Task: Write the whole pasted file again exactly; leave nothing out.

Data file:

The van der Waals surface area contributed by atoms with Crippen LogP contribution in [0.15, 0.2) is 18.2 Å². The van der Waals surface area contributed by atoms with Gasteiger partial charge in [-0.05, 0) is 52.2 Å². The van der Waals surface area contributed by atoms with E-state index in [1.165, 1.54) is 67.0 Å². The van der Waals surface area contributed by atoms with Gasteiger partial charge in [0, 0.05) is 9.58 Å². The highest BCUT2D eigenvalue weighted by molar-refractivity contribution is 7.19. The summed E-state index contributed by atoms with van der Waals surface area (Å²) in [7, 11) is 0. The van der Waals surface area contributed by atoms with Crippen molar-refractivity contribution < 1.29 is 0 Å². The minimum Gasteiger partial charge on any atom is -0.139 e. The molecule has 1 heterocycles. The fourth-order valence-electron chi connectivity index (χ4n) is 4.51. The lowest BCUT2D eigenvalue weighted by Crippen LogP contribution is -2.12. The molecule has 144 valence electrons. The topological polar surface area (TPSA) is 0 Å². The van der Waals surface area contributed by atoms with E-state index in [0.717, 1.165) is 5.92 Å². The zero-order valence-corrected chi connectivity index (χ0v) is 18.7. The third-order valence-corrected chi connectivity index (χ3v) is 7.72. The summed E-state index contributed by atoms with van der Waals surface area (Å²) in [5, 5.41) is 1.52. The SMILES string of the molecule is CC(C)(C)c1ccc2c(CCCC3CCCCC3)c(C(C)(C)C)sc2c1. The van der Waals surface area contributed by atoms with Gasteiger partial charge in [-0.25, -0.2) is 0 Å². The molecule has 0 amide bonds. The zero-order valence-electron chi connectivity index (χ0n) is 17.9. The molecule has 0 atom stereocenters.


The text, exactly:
The van der Waals surface area contributed by atoms with Crippen LogP contribution in [0.15, 0.2) is 18.2 Å². The van der Waals surface area contributed by atoms with Gasteiger partial charge in [-0.05, 0) is 52.2 Å². The van der Waals surface area contributed by atoms with E-state index in [1.165, 1.54) is 67.0 Å². The van der Waals surface area contributed by atoms with Gasteiger partial charge in [0, 0.05) is 9.58 Å². The highest BCUT2D eigenvalue weighted by molar-refractivity contribution is 7.19. The summed E-state index contributed by atoms with van der Waals surface area (Å²) in [7, 11) is 0. The van der Waals surface area contributed by atoms with Crippen molar-refractivity contribution < 1.29 is 0 Å². The minimum Gasteiger partial charge on any atom is -0.139 e. The molecule has 1 heterocycles. The fourth-order valence-electron chi connectivity index (χ4n) is 4.51. The lowest BCUT2D eigenvalue weighted by Crippen LogP contribution is -2.12. The molecule has 144 valence electrons. The topological polar surface area (TPSA) is 0 Å². The van der Waals surface area contributed by atoms with E-state index in [0.717, 1.165) is 5.92 Å². The zero-order valence-corrected chi connectivity index (χ0v) is 18.7. The third-order valence-corrected chi connectivity index (χ3v) is 7.72. The summed E-state index contributed by atoms with van der Waals surface area (Å²) in [5, 5.41) is 1.52. The SMILES string of the molecule is CC(C)(C)c1ccc2c(CCCC3CCCCC3)c(C(C)(C)C)sc2c1. The van der Waals surface area contributed by atoms with Gasteiger partial charge in [-0.25, -0.2) is 0 Å². The molecule has 0 amide bonds. The zero-order valence-electron chi connectivity index (χ0n) is 17.9. The molecule has 0 atom stereocenters.